The warning comes after the Scottish Qualifications Authority (SQA) introduced charges for the first time to cut down on bogus appeals as part of a wider shake-up of the system.
The new costs will range from £10 for a check to see if the marks have been added up correctly to £39.75 for a full review of the marking. No charge will apply if a mistake has been made.
The SQA has said it is up to local authorities to decide whether the costs are paid for out of central funds or taken from school budgets, but headteachers' union School Leaders' Scotland said a postcode lottery could result.
Ken Cunningham, the organisation's general secretary, said he supported the introduction of the charges, but was against schools paying them.
"If individual schools have to pay, that could lead to inequalities in the system because some schools would be able to afford it and others would not," he said.
"That would be unfair. We have to watch carefully that youngsters are not deprived simply because of where they find themselves."
Liz Smith, young people spokeswoman for the Scottish Conservatives, called on the Scottish Government to issue guidance on who should pay the charges.
"With the introduction of the new National exams it's inevitable that there will be more requests for marking reviews this year," she said. "I'm worried that if schools get the bill that will act as a disincentive, when these decisions should be taken based on academic merit."
An SQA spokeswoman said: "We expect requests for clerical checks and marking reviews to be made only if the school or college is confident this is the case."
Bruce Robertson of the Association of Directors of Education in Scotland added: "We would not want to see any pupil disadvantaged and if there are good, well-thought-through grounds for a review then the school should go ahead, but the days of mass speculative appeals on grades are over."
The move by the SQA, announced two years ago, has been broadly welcomed, with many agreeing the old system was used too widely by schools.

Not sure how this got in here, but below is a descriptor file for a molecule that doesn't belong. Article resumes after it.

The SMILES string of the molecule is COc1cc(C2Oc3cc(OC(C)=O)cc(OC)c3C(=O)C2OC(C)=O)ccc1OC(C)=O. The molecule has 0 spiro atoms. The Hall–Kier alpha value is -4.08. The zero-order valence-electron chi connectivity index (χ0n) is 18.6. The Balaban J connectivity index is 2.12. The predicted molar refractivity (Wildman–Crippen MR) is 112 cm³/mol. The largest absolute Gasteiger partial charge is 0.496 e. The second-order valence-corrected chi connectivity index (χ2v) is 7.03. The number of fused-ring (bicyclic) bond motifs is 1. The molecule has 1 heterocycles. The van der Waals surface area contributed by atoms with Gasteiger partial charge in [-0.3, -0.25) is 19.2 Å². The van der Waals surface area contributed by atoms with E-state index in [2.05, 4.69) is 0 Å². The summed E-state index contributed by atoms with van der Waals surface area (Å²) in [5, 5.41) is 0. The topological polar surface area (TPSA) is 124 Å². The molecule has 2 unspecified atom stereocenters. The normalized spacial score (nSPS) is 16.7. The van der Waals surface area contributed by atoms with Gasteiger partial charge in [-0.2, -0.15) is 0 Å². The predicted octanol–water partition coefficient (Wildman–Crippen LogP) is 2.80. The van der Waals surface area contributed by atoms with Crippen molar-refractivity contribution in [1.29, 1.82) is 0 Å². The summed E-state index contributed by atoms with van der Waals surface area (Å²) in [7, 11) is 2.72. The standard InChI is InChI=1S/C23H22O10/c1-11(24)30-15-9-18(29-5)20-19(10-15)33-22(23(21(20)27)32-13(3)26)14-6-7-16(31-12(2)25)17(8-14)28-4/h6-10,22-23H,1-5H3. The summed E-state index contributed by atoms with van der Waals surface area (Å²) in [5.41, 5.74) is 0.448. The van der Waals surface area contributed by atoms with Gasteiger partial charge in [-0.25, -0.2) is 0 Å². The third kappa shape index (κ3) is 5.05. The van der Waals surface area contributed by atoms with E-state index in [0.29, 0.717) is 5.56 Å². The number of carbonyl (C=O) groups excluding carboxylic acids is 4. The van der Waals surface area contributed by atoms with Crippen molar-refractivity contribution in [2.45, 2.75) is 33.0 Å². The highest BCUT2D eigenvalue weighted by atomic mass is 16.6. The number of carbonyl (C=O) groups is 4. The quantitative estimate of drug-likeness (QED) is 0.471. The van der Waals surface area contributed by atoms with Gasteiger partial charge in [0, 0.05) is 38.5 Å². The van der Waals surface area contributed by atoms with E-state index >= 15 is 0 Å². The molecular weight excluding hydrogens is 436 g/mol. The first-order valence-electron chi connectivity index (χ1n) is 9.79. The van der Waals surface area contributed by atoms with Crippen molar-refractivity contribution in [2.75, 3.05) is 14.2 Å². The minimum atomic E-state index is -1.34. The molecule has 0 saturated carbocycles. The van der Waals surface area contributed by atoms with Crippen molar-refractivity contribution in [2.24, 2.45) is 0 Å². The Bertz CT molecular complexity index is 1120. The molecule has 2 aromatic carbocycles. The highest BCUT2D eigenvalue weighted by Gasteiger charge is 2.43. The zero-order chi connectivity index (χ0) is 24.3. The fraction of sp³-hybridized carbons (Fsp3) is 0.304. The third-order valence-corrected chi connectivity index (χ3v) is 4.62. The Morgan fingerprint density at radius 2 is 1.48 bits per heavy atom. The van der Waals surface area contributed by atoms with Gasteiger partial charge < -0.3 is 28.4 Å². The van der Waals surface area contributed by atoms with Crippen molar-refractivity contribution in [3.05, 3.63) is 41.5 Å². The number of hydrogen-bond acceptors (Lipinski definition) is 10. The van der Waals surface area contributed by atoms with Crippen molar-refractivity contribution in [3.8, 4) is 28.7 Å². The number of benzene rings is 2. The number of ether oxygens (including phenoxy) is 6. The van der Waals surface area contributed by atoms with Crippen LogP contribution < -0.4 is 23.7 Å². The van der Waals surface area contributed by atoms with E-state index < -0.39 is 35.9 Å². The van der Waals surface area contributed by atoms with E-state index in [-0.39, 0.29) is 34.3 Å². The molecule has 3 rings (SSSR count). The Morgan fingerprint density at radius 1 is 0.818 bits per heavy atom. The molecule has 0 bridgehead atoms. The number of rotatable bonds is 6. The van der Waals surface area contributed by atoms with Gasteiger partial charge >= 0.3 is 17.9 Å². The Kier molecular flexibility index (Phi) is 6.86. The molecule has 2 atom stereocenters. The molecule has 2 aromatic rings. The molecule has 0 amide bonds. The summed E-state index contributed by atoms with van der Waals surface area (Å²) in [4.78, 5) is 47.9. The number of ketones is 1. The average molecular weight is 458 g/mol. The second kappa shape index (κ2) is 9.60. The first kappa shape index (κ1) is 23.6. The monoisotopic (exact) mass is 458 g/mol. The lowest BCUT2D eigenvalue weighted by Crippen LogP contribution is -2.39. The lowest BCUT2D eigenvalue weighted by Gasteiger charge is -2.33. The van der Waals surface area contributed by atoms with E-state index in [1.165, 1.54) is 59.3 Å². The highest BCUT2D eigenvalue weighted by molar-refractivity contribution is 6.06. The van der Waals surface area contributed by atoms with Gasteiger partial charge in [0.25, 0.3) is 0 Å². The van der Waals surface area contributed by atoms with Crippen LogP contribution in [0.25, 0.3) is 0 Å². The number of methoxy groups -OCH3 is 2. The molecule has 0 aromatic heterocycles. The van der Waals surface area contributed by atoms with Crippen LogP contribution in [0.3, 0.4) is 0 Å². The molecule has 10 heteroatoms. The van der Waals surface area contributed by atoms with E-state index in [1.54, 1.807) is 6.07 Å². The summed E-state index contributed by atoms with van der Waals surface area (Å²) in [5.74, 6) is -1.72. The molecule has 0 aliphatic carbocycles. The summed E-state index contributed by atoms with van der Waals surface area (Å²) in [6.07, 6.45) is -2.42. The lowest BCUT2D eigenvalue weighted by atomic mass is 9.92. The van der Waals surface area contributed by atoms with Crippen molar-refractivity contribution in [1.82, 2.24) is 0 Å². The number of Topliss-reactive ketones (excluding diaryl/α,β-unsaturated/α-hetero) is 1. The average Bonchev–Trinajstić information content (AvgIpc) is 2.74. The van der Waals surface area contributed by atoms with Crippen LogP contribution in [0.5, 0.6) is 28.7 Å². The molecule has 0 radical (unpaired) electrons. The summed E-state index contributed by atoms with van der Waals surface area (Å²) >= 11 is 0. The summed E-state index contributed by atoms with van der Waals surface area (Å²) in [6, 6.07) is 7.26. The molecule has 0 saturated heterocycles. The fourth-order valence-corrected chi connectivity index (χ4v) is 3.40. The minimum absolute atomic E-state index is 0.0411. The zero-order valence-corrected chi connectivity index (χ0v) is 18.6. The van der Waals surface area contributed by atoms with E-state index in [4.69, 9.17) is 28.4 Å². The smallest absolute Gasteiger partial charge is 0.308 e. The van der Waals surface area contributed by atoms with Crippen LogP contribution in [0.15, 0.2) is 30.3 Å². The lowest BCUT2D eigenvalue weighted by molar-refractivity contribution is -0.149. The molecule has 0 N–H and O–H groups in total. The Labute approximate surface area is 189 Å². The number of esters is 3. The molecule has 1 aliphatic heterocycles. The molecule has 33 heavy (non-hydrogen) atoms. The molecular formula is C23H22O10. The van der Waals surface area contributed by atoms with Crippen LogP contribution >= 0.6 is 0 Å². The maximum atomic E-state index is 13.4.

Last year, the SQA received 67,000 requests - meaning about 7% of exam entries were appealed - but fewer than half were successful and the process cost the body almost £800,000.
The system was originally intended as a safety net for exceptional cases, but in recent years has become widely used for pupils who "had a bad day" in the exam.
Under the new system there will be two options: the exceptional circumstances consideration service and the post-results service. The first of these is free and is to be used by schools in cases where they believe, for example, that a candidate has suffered because of bereavement or illness. Schools will be able to submit a wider range of evidence than in the past to support these claims.
However, if a school is concerned about a candidate's result and wants to ensure that no errors were made during marking, there will be a charge if the grade remains the same once checks have been carried out.
Edinburgh and Glasgow city councils and Borders council said they had yet to reach a policy decision on who would meet the cost of the new charges.
However, it was likely Glasgow schools would use their devolved budgets to pay for unsuccessful review requests, the city's director of education Maureen McKenna said. She added: "Our schools would not allow an inequity to arise and neither would we."
A spokesman for Fife Council said the cost would be covered centrally.